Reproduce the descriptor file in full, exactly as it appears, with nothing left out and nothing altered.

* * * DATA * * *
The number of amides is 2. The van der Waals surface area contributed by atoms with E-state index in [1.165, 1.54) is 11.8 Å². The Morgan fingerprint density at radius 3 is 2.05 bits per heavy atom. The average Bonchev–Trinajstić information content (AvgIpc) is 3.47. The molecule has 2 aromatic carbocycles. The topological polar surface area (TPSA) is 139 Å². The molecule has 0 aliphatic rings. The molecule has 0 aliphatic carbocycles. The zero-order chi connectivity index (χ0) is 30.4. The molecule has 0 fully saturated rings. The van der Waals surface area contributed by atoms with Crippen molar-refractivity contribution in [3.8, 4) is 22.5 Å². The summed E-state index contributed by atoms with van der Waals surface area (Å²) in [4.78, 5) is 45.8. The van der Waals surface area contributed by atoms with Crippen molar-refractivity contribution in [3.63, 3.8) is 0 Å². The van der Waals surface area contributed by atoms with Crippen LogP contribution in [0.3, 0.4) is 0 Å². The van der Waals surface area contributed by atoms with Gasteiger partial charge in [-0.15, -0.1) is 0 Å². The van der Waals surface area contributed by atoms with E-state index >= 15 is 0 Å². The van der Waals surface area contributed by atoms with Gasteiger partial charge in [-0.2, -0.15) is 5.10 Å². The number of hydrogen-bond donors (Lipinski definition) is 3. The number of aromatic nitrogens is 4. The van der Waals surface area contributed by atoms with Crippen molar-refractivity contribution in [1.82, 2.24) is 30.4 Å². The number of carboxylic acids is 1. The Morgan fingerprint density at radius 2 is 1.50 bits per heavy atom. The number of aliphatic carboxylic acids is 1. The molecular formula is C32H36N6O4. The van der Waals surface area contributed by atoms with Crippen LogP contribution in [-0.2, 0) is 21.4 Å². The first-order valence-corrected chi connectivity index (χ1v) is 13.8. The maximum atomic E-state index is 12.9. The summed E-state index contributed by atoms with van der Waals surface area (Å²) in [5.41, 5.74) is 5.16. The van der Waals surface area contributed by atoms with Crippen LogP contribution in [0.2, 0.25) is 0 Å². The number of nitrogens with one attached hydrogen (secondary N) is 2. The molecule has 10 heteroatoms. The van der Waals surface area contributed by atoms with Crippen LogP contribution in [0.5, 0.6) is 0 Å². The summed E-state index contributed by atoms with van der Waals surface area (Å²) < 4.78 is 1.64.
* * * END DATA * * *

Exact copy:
The number of amides is 2. The van der Waals surface area contributed by atoms with E-state index in [1.165, 1.54) is 11.8 Å². The Morgan fingerprint density at radius 3 is 2.05 bits per heavy atom. The average Bonchev–Trinajstić information content (AvgIpc) is 3.47. The molecule has 2 aromatic carbocycles. The topological polar surface area (TPSA) is 139 Å². The molecule has 0 aliphatic rings. The molecule has 0 aliphatic carbocycles. The zero-order chi connectivity index (χ0) is 30.4. The molecule has 0 fully saturated rings. The van der Waals surface area contributed by atoms with Crippen molar-refractivity contribution in [3.8, 4) is 22.5 Å². The summed E-state index contributed by atoms with van der Waals surface area (Å²) in [4.78, 5) is 45.8. The van der Waals surface area contributed by atoms with Crippen molar-refractivity contribution in [3.63, 3.8) is 0 Å². The van der Waals surface area contributed by atoms with Crippen LogP contribution in [0.3, 0.4) is 0 Å². The van der Waals surface area contributed by atoms with Gasteiger partial charge in [-0.15, -0.1) is 0 Å². The van der Waals surface area contributed by atoms with E-state index >= 15 is 0 Å². The van der Waals surface area contributed by atoms with Gasteiger partial charge in [-0.2, -0.15) is 5.10 Å². The number of hydrogen-bond donors (Lipinski definition) is 3. The number of aromatic nitrogens is 4. The van der Waals surface area contributed by atoms with Crippen molar-refractivity contribution in [1.82, 2.24) is 30.4 Å². The number of carboxylic acids is 1. The Morgan fingerprint density at radius 2 is 1.50 bits per heavy atom. The number of aliphatic carboxylic acids is 1. The molecular formula is C32H36N6O4. The van der Waals surface area contributed by atoms with Crippen LogP contribution in [-0.2, 0) is 21.4 Å². The first-order valence-corrected chi connectivity index (χ1v) is 13.8. The maximum atomic E-state index is 12.9. The summed E-state index contributed by atoms with van der Waals surface area (Å²) in [5.41, 5.74) is 5.16. The van der Waals surface area contributed by atoms with Crippen LogP contribution in [0.2, 0.25) is 0 Å². The number of nitrogens with one attached hydrogen (secondary N) is 2. The molecule has 10 heteroatoms. The van der Waals surface area contributed by atoms with Crippen LogP contribution in [0.5, 0.6) is 0 Å². The summed E-state index contributed by atoms with van der Waals surface area (Å²) < 4.78 is 1.64.